My grandmother was born in Delnice in 1895. Her maiden name was Plese. Interesting to see that family name on the headstone in the photo.
Hi Mary, yes, we saw many headstones with the name Plese. In fact, I’m related to a Plese. She is my 3rd Great Grandmother, Jelena Plese (1826-1897). Since visiting, I’ve also been in email contact with a Plese in Delnice. They also read my post and emailed me. Sounds like we would be distant cousins. Keith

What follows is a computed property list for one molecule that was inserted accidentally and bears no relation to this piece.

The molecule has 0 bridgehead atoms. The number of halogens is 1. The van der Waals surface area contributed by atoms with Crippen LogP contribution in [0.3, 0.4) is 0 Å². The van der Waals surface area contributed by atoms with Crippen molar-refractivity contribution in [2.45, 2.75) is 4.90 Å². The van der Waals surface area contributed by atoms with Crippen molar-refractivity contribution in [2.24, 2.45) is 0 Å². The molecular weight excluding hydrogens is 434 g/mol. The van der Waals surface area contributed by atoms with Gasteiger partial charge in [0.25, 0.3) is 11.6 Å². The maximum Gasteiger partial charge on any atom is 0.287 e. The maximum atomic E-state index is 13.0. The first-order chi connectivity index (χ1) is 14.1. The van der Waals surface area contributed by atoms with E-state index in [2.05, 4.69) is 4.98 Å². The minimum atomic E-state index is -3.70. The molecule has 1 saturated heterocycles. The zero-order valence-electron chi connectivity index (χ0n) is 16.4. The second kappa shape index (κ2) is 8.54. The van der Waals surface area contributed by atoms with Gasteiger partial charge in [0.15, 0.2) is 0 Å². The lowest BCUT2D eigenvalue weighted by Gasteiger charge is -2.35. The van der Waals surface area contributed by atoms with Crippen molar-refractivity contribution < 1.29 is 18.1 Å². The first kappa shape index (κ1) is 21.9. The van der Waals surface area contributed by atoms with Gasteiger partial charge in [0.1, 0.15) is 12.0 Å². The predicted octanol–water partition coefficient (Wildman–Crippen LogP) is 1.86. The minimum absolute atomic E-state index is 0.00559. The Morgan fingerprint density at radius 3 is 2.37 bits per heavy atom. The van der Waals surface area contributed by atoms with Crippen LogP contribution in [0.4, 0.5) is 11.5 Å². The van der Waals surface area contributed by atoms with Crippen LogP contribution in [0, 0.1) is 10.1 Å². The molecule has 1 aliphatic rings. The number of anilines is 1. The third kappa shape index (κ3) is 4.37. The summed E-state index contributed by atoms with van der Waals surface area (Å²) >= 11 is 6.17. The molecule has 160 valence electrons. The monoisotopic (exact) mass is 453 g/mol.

My grandparents on my father’s side were from delnice and came to America to northern Michigan where the winter is similar to Delnice
My last name is Pleshe and I am hoping next fall to visit Croatia and Delnice I was visiting Split a few years ago but had no time to explore the rest of Croatia
I too am hoping to explore my family’s roots
Thank you for all of this wonderful information
And FYI my grandmothers and family members do make and love povitica!